10 ways to build credit in Canada

If you move to a new country, building your new credit profile is a must.


It can be difficult starting a brand new life in a new country, especially when it comes to establishing credit. Here are some tips on building your credit from the ground up

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It can be difficult starting a brand new life in a new country, especially when it comes to establishing credit. A 2015 study commissioned by the Bank of Montreal’s Wealth Management division revealed that one-fifth of immigrants to Canada arrive with no savings. Those who do have savings, come with an average of $47,000 and they spend more than half of it just getting settled. Unless you move to Canada with a job offer — with benefits — in place, you may have nothing. So, how can a new immigrant build credit?

It’s difficult for newcomers to build a credit history simply because the credit history they may have in their home country doesn’t come with them to Canada, and they haven’t been given the same opportunity to build a Canadian credit history, says Christine Shisler, director of cultural markets at the Royal Bank of Canada (RBC).

“Where a mainstream Canadian has had years to build up a financial history, a newcomer to Canada doesn’t have any of that history,” she says. “The challenge comes from not having any financial information, not an assessment of financial risk.”

Luckily, this can be remedied, though it may take some time and discipline.

“When looking to build credit, two factors any consumer should focus on are paying bills on time and managing a low credit utilization ratio,” says Ken Chaplin, a senior vice-president at TransUnion. “In addition, utilizing a credit monitoring tool and regularly monitoring your credit report can help pave the way to a healthy financial situation.”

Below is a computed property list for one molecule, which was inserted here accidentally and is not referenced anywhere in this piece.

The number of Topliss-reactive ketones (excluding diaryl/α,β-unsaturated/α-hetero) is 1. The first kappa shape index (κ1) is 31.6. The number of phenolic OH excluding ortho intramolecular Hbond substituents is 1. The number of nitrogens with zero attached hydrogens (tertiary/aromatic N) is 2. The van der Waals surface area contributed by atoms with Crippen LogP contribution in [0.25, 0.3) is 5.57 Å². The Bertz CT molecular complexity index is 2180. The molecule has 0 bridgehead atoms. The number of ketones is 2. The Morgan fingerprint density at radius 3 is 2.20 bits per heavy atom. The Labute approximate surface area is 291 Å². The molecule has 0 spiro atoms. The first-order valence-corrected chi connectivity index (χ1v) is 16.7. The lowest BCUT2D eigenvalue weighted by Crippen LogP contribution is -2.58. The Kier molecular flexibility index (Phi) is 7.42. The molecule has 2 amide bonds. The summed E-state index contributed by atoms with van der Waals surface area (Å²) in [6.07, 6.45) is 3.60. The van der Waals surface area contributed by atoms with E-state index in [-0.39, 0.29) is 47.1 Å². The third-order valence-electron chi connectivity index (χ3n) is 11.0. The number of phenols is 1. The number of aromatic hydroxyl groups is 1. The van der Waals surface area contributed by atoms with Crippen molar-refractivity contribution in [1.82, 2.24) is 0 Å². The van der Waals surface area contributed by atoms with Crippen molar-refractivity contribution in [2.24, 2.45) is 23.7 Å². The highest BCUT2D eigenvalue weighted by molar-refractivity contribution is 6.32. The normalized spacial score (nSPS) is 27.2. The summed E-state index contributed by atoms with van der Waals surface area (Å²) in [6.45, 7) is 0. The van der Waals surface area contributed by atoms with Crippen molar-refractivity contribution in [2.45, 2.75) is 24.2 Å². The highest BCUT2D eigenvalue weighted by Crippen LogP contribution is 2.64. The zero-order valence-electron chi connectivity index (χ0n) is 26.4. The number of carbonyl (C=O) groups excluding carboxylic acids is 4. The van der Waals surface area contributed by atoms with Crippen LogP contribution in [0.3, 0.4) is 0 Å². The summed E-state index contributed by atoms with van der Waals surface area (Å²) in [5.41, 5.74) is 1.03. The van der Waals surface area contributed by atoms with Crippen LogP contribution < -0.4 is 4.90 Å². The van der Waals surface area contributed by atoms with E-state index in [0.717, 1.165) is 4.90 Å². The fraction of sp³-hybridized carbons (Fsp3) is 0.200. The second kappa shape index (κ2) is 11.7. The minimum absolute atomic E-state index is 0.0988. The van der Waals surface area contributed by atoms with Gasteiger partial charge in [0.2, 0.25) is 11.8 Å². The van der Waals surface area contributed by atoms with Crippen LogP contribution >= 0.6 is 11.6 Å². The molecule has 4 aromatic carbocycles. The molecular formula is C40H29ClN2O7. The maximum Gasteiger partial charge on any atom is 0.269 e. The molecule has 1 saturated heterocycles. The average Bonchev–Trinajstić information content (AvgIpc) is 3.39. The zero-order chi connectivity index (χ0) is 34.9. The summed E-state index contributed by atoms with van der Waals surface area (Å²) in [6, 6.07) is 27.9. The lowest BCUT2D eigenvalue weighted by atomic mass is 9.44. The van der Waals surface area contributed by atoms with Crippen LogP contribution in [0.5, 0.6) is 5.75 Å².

Here are a few other tips to help you build solid credit from the ground up:

1. Check and understand credit reports and scores.
The two credit reporting companies in Canada are Equifax and TransUnion. Whenever a person opens any sort of account with a bank or other lending institution, any activity on the accounts is listed in these reports. Lenders go to these companies to see how big of a risk a person is before deciding to extend credit. A credit score is a three-digit number given based on the sort of credit extended by and payments made to lenders. The higher the score, the less of a risk one is considered to be.

2. Open a bank account.
“The best advice is to go into a bank branch and speak to an advisor,” says Shisler. “There’s no commitment or cost to doing so and they’ll be able to assess each individual’s situation and advise them on which account is appropriate.”

She says there are other ways to assess credit if you have no Canadian credit history, based on employment and residency status, along with your overall immigration story.

3. Open a regular or high-interest savings account.
If you show a bank or lending institution that you can save money, they may trust you with small lines of credit or credit cards.

“The Tax-Free Savings Account is a great way to take advantage of some tax-free savings if you haven’t been employed in Canada,” says Shisler.

4. Start with an overdraft.
An overdraft is limited permission to spend more than you have in the bank. It’s essentially a small loan when you need extra money; it gets paid back as soon as you make a deposit. You shouldn’t use this excessively, but using it occasionally shows you can be trusted to pay what you owe.

5. Open a department store credit card account.
These include cards from Hudson’s Bay Co., Sears and other major retailers. The interest rates are usually on the higher end (about 18-21 per cent) with lower limits, but they seem to be easier to get.

6. Apply for a secured card.